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BY RALPH L. DISNEY AND JAMES R. WILSON
SOMETIME IN THE EARLY 1960s, I heard from a young professor at Arizona State University (ASU) about a not very sophisticated article I had written on congestion theory and materials handling. Alan Pritsker, my ...
SOMETIME IN THE EARLY 1960s, I heard from a young professor at Arizona State University (ASU) about a not very sophisticated article I had written on congestion theory and materials handling. Alan Pritsker, my correspondent, had just begun work on the modeling of queuing networks and wanted to share ideas. I, of course, was happy to comply.
Thus began an association I treasured for nearly 40 years. When I heard of his untimely death on August 24, 2000, at the age of 67, I was shocked. A. Alan B. Pritsker was born in Philadelphia, Pennsylvania, on February 5, 1933, and lived there until he left for college. He attended Central High School, where he starred in basketball and soccer and received the school’s student-athlete award in 1950. He entered Columbia University as a student-athlete until, as he said, he grew weary of sitting on the bench and decided to become exclusively a student. He received his B.S. in electrical engineering in 1955 and his M.S. in industrial engineering in 1956, both from Columbia.
After graduation, he was hired at Battelle Memorial Institute (now Battelle Institute) in Columbus, Ohio; at the same time, he started a part-time Ph.D. program at Ohio State University under Jack Mitten. In 1961, he graduated with a Ph.D. in industrial engineering and operations research. His dissertation was titled “The Optimal Control of Discrete Stochastic Processes.”
After graduation, Alan moved to ASU as assistant professor of industrial engineering; he was also a consultant to the RAND Corporation. He remained at ASU until 1969, when he became a professor of industrial and systems engineering at Virginia Polytechnic Institute and State University. In 1970, he moved to Purdue University, where he held professorships in the School of Industrial Engineering and the School of Aeronautical, Astronautical, and Engineering Science.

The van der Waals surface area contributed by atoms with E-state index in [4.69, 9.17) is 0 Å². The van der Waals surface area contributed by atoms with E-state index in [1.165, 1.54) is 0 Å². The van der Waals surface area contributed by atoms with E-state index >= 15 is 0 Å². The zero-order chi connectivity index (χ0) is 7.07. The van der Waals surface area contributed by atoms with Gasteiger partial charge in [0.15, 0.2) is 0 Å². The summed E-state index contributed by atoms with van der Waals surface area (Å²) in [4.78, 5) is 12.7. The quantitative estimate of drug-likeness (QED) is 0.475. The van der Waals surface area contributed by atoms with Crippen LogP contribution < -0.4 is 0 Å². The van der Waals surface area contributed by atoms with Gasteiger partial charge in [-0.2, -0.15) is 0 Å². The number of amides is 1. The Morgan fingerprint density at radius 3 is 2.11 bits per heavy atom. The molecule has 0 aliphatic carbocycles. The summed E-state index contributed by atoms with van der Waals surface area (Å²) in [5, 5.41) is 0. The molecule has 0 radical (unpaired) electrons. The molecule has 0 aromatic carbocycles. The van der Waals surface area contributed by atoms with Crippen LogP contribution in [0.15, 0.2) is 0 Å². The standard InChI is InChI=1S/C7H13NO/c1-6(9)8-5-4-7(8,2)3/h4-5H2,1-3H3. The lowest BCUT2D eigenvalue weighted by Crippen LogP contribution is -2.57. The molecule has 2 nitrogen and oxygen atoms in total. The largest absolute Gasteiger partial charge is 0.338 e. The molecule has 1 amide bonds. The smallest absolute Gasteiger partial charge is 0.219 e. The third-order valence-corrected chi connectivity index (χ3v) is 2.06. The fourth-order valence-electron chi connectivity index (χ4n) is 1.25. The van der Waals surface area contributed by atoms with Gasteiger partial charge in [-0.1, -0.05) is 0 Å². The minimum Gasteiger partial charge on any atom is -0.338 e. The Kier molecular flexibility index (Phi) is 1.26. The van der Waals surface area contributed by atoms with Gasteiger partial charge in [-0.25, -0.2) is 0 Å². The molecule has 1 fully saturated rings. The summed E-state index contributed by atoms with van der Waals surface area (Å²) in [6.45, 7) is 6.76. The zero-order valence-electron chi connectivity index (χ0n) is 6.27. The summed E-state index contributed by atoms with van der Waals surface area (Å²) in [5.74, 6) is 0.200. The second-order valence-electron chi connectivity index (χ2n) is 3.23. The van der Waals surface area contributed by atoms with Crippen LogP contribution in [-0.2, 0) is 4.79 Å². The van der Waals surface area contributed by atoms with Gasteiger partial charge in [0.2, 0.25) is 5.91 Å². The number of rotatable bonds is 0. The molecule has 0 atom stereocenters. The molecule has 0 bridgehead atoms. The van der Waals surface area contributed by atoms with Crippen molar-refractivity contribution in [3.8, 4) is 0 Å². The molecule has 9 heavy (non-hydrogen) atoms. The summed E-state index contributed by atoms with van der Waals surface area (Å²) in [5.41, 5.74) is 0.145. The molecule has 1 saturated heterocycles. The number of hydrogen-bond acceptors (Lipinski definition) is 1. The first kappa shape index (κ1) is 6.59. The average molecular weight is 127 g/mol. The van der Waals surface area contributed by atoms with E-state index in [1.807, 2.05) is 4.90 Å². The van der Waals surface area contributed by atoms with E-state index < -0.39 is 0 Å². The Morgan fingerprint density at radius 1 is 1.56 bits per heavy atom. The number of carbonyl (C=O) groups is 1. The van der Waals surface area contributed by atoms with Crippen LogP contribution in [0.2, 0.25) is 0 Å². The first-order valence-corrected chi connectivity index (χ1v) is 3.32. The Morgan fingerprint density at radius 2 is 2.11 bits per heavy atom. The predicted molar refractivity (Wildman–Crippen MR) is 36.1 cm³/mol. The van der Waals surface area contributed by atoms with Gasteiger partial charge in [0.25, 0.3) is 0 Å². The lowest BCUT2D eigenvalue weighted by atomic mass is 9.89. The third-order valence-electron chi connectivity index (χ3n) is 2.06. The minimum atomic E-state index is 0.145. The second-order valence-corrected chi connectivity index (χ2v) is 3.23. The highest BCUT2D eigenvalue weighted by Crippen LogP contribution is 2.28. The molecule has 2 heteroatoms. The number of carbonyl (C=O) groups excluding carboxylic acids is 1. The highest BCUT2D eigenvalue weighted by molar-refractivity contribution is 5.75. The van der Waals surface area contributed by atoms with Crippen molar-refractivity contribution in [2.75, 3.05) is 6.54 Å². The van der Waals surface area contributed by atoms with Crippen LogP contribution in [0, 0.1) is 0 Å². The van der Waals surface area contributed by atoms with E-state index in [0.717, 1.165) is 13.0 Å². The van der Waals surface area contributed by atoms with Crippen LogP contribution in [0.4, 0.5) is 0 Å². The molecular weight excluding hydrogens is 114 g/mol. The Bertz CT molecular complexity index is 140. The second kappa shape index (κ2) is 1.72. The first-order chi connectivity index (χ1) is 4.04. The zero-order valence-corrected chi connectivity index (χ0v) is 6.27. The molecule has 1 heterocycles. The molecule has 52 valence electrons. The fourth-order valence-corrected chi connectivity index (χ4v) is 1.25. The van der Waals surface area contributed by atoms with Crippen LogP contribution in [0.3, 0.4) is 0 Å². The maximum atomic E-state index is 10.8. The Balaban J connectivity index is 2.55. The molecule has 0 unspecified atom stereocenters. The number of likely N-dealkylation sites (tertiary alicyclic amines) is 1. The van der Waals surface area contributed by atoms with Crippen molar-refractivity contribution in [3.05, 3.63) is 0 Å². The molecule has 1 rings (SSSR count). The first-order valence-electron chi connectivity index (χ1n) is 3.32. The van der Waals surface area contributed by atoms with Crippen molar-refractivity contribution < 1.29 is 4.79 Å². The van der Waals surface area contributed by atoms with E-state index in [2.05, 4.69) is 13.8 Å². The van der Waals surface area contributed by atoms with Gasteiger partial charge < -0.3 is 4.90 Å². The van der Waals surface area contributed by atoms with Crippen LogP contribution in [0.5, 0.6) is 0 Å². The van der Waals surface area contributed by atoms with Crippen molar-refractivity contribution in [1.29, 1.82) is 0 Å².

He was also director of the Center for Large-Scale Systems (LSS), an interdisciplinary academic program involving eight departments. The goal of LSS was to reform engineering education to address societal needs directly; the role of engineering in service to society was a recurrent theme throughout the rest of Alan’s career. In 1973, still a professor of industrial engineering at Purdue, Alan and two graduate students established Pritsker and Associates, Inc., a major focus of his energy for the rest of his life.
Alan became adjunct professor in 1981 but continued to teach courses at Purdue until he retired in 1998. Over a period of three decades, Pritsker and Associates developed at least 10 well-known commercial software packages, such as GASP, Q-GERT, SLAM, TESS, FACTOR/AIM, and AweSim, which are legendary in the field of discrete and combined discrete-continuous simulation.
An extensive discussion of significant applications of these simulation packages can be found in Alan’s professional autobiography, Papers, Experiences, Perspectives (Systems Publishing Corporation, 1990), and two excellent reviews of his work co-authored by James R. Wilson (one of Alan’s many former students) and David Goldsman (“Alan Pritsker’s Multifaceted Career: Theory, Practice, Education, Entrepreneurship, and Service,” IIE Transactions 33(3) 139–147; and “In Memoriam: A. Alan B. Pritsker (1933–2000)” OR/MS Today 27(5), available online at: http:// www.lionhrtpub.com/orms/orms-10-00/pritsker.html). Alan was president of Pritsker and Associates from 1973 to 1986 and chairman of the board and CEO from 1987 to 1989. Beginning in 1986, he was also chairman of the board of FACTROL, Inc. When the two companies merged in 1989 to form Pritsker Corporation, Alan was chair and CEO until his retirement in 1998.